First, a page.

Anti-feminist implications of sex culture in the media


Along with the “traditional” college experience, comes the pressure to have the traditional college connection experience. While it may seem liberating and exciting to have experiences with different people and dates, it comes at a cost. Generally enough, an anti-feminist cost. Social media, as well as the modern music industry, insinuate that the hookup culture is ‘girlboss’ and liberating for young women, when in fact it is the opposite, leading these young women to advocate for their own. objectification.

Let’s break this down. The idea that women can choose their sexual partners and their ideals without being ashamed, seems inviting. Women, in theory, are able to control their own pleasure and satisfaction. However, then why do only 26% of women in college relationships actually report positive feelings after having one? If the feminist goal is to advocate for women to take control of their own sex life, positive experiences and / or satisfaction must be inferred. With 50% of men reporting a positive experience after a college relationship, it’s clear that this anti-monotonous connection culture is still aimed at men. While this is sadly the reality, social media and the music industry continue to distort this reality as something desirable for women.

For example, with the rise of female rappers and R&B artists, comes the current rise of “bad b—-” music. Think of Megan Thee Stallion, Cardi B, ppcocaine, Doja Cat, etc. While these women are clearly talented artists, their lyrics and the meaning of the songs they make tend to romanticize sex culture too much and, below the surface, objectify women and pit them against each other. Doja Cat’s songs, including “Freak Like Me,” “Juicy” and “Candy,” among others, repeatedly emphasize female physical attributes in a sexual context. The songs aren’t just about how sexy women are, but about how sexually beneficial they are for their partners. This implies that the main thing a woman has to offer in this world is her body which men can use for their own benefit, when in reality the emphasis on “bad b—-” music and “ girlboss ”should talk about things that go beyond the physical scope.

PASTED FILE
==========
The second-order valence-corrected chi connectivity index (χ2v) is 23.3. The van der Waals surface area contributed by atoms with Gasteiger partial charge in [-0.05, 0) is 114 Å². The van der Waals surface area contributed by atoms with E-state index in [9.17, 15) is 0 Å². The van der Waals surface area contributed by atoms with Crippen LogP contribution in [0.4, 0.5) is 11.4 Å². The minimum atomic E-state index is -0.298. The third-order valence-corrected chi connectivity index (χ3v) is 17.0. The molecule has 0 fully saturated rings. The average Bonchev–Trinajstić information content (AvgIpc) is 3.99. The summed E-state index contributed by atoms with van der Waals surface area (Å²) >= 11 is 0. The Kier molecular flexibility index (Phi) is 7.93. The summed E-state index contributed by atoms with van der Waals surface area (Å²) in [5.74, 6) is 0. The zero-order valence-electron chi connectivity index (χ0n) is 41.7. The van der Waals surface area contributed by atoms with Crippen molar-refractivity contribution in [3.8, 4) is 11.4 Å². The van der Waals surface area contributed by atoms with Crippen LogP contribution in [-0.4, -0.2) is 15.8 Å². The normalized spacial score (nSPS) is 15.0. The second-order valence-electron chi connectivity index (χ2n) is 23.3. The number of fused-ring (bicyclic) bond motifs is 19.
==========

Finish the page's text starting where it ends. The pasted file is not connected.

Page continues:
Male artists do too, especially male rappers. Rarely is a woman mentioned in their songs for anything other than their genitals which men can have sex with. More often than not, he is portrayed in an aggressive, almost non-consensual manner. Sadly, this is the type of music that the current college generation and the generations that follow consistently hear through general release and social media apps like TikTok.

Along with the anti-feminist “girlboss” music that circulates on TikTok, there are also dances and trends that promote this sexist dating culture. For example, recently there was a trend where women would point the camera to their waist and basically die in the camera and flaunt it. While obviously women have the autonomy to choose how they want to show their bodies to society, this tendency inevitably targets women by reducing them again to physical attributes. Young girls also seeing these influences on TikTok, it pushes them to objectify themselves and teaches them to show their sexual desirability. One of the main goals of TikToks for Women is to appear ‘hot’, without overstating the other aspects of the content that might be created. It can make it seem like women are taking control of their own sexual superiority over men, but in fact, it turns into a competition where women put themselves on a physical pedestal for men to choose.

The bottom line is that although women think they break free through excessive sexual activity, the opposite is the case. By making themselves more desirable to men and then engaging in sex that only benefits men, women are effectively losing control of their own liberation. Giving men the one thing they physically want without the other personality attachments continues and will continue to reduce women to single-use items that men can continue to choose.

Art by Nicholas Regli for UCSD Guardian.

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